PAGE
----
SAN FRANCISCO (Reuters) - Online home-rental service AirBnB must pay a 14 percent tax on rentals booked in San Francisco, the city’s treasurer said in a ruling with potentially costly ramifications for the high-flying startup.
The meteoric growth of the four-year-old website, which allows hosts worldwide to list to offer anything from furnished homes to spare couches, has given it a recent valuation of $1 billion — according to its latest round of funding — and threatened to upend the traditional hospitality industry.
But it has repeatedly run afoul of authorities in cities like New York and San Francisco that levy taxes on — or prohibit outright — short-term rentals, raising questions about how it will navigate local regulations as it continues to grow.
Since 1961, hotels in San Francisco, one of the world’s leading tourist destinations, have paid a “transient occupancy tax” — currently set at 14 percent of the booking’s value.
San Francisco treasurer Jose Cinder’s Tuesday ruling that the tax also applies to AirBnb and its hosts could lead to rate hikes for the website’s customers and hurt business.
“Any space that is rented is included under the tax,” said Greg Kato, a spokesman for Cisneros. “All we have done is to offer clarity on what everyone’s obligations are.”
Internet players big and small are increasingly drawing the attention of tax officials. Amazon.com Inc fought for years before submitting to sales taxes in multiple U.S. states.
In a statement, AirBnB called the ruling “disappointing.”
“Legacy laws, like San Francisco’s 1961 Transient Occupancy Tax, were written long before the Internet or any of these activities were conceived,” the company said.
“Innovative new models that allow San Franciscans to generate additional income should be addressed by innovative laws and policies — not stifled by 50-year old regulations.”
The controversy has been keenly felt in San Francisco, a city with some of the world’s highest housing prices.
Last week, a hearing held by Cisneros on the issue drew dozens of AirBnb hosts who said the service provided much-needed extra income, as well as customers who relied on the site to travel affordably.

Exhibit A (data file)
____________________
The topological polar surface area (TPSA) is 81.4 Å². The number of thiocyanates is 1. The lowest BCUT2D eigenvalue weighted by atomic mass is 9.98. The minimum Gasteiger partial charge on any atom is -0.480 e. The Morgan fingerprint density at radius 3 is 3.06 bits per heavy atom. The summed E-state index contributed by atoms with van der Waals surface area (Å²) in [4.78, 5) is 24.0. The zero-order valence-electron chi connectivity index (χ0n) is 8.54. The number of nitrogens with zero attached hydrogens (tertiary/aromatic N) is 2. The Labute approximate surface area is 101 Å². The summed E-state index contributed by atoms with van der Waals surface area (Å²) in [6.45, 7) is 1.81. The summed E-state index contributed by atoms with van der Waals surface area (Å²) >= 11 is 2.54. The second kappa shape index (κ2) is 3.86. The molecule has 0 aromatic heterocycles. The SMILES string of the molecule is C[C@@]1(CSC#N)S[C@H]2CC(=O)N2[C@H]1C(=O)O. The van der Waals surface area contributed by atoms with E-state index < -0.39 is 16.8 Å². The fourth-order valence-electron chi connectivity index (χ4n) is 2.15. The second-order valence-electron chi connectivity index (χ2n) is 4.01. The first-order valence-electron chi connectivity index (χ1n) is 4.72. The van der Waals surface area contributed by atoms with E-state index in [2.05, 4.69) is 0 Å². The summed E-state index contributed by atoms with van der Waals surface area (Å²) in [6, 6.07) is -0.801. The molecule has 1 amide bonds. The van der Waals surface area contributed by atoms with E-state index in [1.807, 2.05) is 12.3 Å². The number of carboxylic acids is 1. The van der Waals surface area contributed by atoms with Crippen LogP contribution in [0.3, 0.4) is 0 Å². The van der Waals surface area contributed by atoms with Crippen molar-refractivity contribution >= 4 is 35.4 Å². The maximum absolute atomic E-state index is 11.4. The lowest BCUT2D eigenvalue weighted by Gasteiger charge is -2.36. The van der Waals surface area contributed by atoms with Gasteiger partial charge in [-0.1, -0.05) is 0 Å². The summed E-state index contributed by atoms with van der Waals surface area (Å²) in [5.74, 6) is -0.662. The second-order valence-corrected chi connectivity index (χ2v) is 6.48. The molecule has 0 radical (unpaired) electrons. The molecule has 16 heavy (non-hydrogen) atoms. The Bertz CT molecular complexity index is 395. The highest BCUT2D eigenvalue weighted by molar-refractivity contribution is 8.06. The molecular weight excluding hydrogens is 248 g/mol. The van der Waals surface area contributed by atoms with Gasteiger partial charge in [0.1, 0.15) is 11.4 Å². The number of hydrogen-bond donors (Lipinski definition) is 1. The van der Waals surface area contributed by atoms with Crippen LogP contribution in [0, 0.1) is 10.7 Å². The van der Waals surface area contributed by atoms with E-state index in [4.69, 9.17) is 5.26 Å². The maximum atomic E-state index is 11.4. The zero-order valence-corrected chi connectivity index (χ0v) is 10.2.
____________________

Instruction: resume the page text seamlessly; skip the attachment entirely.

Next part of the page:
But the hearing also drew critics, including tenants’ rights activists who argued that the service nudges up rents in the city by diminishing the supply of available rooms.
According to Census data, there are some San Francisco neighborhoods with more homes listed as short-term vacation units than there are available for rent, the Bay Citizen reported last year.
The controversy has drawn in Ed Lee, the tech-friendly mayor of San Francisco who has vigorously backed AirBnb and has drawn criticism for his stance. The startup’s investors include Ron Conway, the prominent angel investor who steered hundreds of thousands of dollars into Lee’s election campaign last November.
Rental services like AirBnb, Lee said at a panel discussion on Tuesday, help San Francisco “utilize our strengths as a great tourist city” and makes staying in the city affordable for “more folks to experience the wonders of our city.”
“The mayor’s job is to go bat for the city, and not one particular interest that’s politically supportive of him in the November elections,” said Aaron Peskin, the chairman of the San Francisco Democratic Party.
AirBnb’s travails reflect the growing pains of the hot startup sector known as the “collaborative economy,” in which individuals offer services that compete against established industries, including hospitality and transportation.
Uber, the livery service backed by venture firms like Benchmark Capital, has been threatened by transportation authorities in San Francisco and Washington, who say drivers who sign up to carry passengers booked by Uber are operating illegally as unlicensed taxi drivers.
With bookings now occurring in more than 19,000 cities worldwide, AirBnb has in recent months focused on navigating U.S. regulatory hurdles that could stifle the company’s growth.
In September 2011, AirBnb hired Molly Turner to head its public policy efforts. In San Francisco, the company has employed a top local lobbyist, Alex Tourk, and relied on influential financial backers like Conway to sway city policy.
“We want to have ongoing policy discussions in all jurisdictions,” said AirBnb spokeswoman Kim Rubey. “We think there are ways to support this burgeoning economy.”
Editing by Phil Berlowitz